The SEC’s new plan might be a significant gain for day traders

Have you ever traded penny stocks with a small account only to be frustrated when it came time to make another trade? Many people who invest in small-cap stocks are concerned by the Pattern Day Trade regulation.

To purchase and sell penny stocks or higher-priced stocks within a single day and more than three times during a rolling 5-day period, traders must have at least $25,000 in their trading account. In many circumstances (depending on your broker), you may avoid this by using a cash account.You can make as many day trades (buying and selling in the same trading session) as you like.However, you can only use the amount of settled funds in your account.

You must be mindful of settlement time-frames if you trade penny stocks.Your money will usually be settled two business days following the trade date (T+2).That implies you’ll have to wait a few days after selling out of your transaction before you may trade with those funds again. The “benefit” is that you are “forced” to refrain from over-trading.

On the other hand, you won’t be able to profit from market volatility as rapidly as you’d want.
If you’ve ever day traded with a smaller account, you’re all too familiar with this problem. However,
the US Securities and Exchange Commission (SEC) may be attempting to assist ordinary traders.

The Securities and Exchange Commission (SEC) submitted a document explaining a
potential adjustment to this settlement regulation earlier this month.

The SEC agreed to recommend rule changes to lessen risks in clearing and settling securities.
Shortening the normal settlement cycle for “most broker-dealer transitions” in securities is one technique to do this.The shorter settlement involves switching from a T+2 (two business day) to a T+1 (one business day) settlement time. The changes, according to the Commission, are intended to reduce “credit, market, and liquidity” risks in transactions.

This might be a huge gain for day traders, particularly those with smaller accounts who don’t qualify as “day traders.” Trading options is one of the few strategies to accomplish a T+1 settlement.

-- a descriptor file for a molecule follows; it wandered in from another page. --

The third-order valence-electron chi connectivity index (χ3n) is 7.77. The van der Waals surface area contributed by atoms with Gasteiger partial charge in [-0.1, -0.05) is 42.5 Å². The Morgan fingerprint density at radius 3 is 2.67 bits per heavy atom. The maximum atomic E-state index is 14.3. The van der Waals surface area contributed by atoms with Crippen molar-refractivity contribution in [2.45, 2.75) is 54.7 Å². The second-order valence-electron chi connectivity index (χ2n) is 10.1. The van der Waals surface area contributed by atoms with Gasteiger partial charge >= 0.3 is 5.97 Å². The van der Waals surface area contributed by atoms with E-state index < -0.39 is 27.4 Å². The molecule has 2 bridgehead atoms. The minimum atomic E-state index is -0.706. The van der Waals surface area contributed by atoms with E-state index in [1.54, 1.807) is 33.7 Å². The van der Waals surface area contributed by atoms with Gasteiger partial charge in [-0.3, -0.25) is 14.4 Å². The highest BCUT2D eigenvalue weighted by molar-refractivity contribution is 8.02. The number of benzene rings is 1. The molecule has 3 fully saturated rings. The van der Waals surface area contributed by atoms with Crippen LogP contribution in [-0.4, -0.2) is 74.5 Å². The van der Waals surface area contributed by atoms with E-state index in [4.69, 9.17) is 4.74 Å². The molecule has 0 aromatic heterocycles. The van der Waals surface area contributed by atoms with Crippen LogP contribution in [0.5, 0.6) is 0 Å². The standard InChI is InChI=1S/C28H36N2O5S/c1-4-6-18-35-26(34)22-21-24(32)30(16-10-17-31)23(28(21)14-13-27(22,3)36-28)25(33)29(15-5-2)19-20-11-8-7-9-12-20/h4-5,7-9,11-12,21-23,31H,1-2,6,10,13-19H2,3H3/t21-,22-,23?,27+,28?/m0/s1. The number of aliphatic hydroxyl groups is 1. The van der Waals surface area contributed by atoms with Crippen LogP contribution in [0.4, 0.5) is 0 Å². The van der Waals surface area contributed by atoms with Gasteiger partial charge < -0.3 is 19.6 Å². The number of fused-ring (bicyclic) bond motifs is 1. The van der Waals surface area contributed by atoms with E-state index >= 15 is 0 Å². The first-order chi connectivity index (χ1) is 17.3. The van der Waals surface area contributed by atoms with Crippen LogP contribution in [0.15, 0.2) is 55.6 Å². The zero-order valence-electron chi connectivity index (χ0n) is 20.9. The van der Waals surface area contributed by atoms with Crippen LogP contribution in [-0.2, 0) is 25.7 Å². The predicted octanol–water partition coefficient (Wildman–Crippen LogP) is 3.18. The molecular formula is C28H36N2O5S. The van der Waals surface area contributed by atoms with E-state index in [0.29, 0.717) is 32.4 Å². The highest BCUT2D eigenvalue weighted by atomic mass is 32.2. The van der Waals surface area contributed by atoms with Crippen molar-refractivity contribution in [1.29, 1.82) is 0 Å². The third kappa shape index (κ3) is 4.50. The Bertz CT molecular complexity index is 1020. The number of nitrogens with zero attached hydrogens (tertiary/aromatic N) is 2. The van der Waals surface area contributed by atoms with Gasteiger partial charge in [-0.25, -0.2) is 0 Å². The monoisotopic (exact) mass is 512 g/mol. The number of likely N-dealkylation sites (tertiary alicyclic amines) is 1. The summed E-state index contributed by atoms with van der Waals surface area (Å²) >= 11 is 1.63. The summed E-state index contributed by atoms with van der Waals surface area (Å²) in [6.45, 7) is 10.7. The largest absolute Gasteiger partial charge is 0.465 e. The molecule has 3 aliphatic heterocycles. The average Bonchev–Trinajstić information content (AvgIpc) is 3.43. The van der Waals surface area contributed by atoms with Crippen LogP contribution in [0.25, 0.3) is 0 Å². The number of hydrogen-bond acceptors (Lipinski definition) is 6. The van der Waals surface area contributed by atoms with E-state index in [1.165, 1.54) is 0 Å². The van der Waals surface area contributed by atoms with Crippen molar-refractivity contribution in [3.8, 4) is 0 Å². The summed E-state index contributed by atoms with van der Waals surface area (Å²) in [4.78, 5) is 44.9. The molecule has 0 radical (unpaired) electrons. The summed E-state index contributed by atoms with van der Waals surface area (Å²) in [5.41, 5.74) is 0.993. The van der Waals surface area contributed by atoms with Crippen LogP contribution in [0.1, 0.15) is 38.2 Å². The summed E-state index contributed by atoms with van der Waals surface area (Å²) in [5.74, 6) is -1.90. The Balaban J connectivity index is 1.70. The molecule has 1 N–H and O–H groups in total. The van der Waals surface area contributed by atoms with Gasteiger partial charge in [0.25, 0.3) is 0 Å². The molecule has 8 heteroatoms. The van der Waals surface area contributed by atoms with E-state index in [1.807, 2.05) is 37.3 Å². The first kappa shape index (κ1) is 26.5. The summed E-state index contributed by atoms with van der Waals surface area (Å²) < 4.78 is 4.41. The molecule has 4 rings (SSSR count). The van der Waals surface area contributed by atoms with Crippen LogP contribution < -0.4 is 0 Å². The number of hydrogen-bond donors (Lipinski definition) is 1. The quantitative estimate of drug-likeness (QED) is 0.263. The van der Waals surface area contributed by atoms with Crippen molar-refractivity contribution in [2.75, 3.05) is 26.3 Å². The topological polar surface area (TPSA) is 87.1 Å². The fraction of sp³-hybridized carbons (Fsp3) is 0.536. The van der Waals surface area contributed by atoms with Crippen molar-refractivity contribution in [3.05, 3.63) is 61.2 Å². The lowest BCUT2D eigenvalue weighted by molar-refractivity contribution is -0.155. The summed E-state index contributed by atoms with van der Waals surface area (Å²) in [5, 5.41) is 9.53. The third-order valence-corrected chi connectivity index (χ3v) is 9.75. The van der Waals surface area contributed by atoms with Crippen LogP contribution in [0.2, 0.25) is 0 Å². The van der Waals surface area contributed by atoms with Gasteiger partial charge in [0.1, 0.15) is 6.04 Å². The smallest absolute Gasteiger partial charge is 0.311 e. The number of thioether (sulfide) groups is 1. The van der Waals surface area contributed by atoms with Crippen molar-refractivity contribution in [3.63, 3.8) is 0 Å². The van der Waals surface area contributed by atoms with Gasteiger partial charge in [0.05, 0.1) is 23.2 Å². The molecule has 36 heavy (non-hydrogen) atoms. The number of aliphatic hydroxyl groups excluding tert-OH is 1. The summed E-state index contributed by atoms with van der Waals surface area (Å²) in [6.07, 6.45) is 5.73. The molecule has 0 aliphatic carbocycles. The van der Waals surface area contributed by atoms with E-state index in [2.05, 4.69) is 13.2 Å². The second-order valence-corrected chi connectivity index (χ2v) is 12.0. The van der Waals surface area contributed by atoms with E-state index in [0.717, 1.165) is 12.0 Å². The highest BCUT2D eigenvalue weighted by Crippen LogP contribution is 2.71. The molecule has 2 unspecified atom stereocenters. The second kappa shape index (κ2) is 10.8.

However, options have a higher volatility and numerous other elements, such as time decay, that work against them. With a planned T+1 settlement for securities deals, investors wishing to get into the market might do so considerably more quickly.

The SEC’s document explains what this means for “self-directed” or retail traders. Recent events, in particular, motivated these decisions, according to the white paper:

“Accelerating Time to Settlement” and “Settlement Optimization.”59 Among other things, the DTCC-owned clearing agencies have been exploring steps to modify their settlement process to be more efficient, such as by introducing new algorithms to position more transactions for settlement during the “night cycle” process (which currently begins in the evening of T+1) to reduce the need for activity on the day of settlement. Portions of these two initiatives have been submitted to the Commission and approved as proposed rule changes.”

In addition, the SEC’s document discussed: “More recently, periods of the increased market volatility—first in March 2020 following the outbreak of the COVID-19 pandemic, and again in January 2021 following heightened interest in certain “meme” stocks—highlighted the significance of the settlement cycle to the calculation of financial exposures and exposed potential risks to the stability of the U.S. securities market.”

The DTCC’s February 2021 document discussed how speeding up settlement beyond T+2 may “provide considerable benefits” to market players, which sparked this debate.
The DTCC predicted that a T+1 settlement strategy would be implemented in the second half of 2023, and that this form of settlement cycle would reduce the volatility of individual margin needs by “up to” 41%.

When it comes to penny stock investing, everyday patterns change swiftly. As a result, a shorter time to clear might provide market players with opportunities to be more systematic in their approach. The DTCC, the Securities Industry and Financial Markets Association, and an Industry Steering Committee released a T+1 Report late last year describing the proposed transition to a T+1 standard by 2024’s second quarter. Furthermore, an Industry Working Group looked at the possibility of a T+0 settlement. While this may be at the bottom of the priority list, it is still being discussed. Is it possible that traders will have a 0 settlement timescale for deals in the future?

Summary

  • The Securities and Exchange Commission (SEC) is considering rules that would reduce the usual settlement cycle for most broker-dealer transactions from two to one business day following the trade date (T+1).
  • In order to protect investors, minimize risk, and improve operational efficiency, the SEC proposes additional standards for broker-dealers, investment advisors, and certain clearing agencies to execute institutional trades.
  • Compliance with a T+1 standard settlement cycle would be needed by March 31, 2024 if the bill is passed. The SEC is also considering whether a same-day standard settlement cycle (i.e., settlement no later than the end of the trading date, or T+0) should be required.
Miro Zecevic-Mina Mar Group-MMG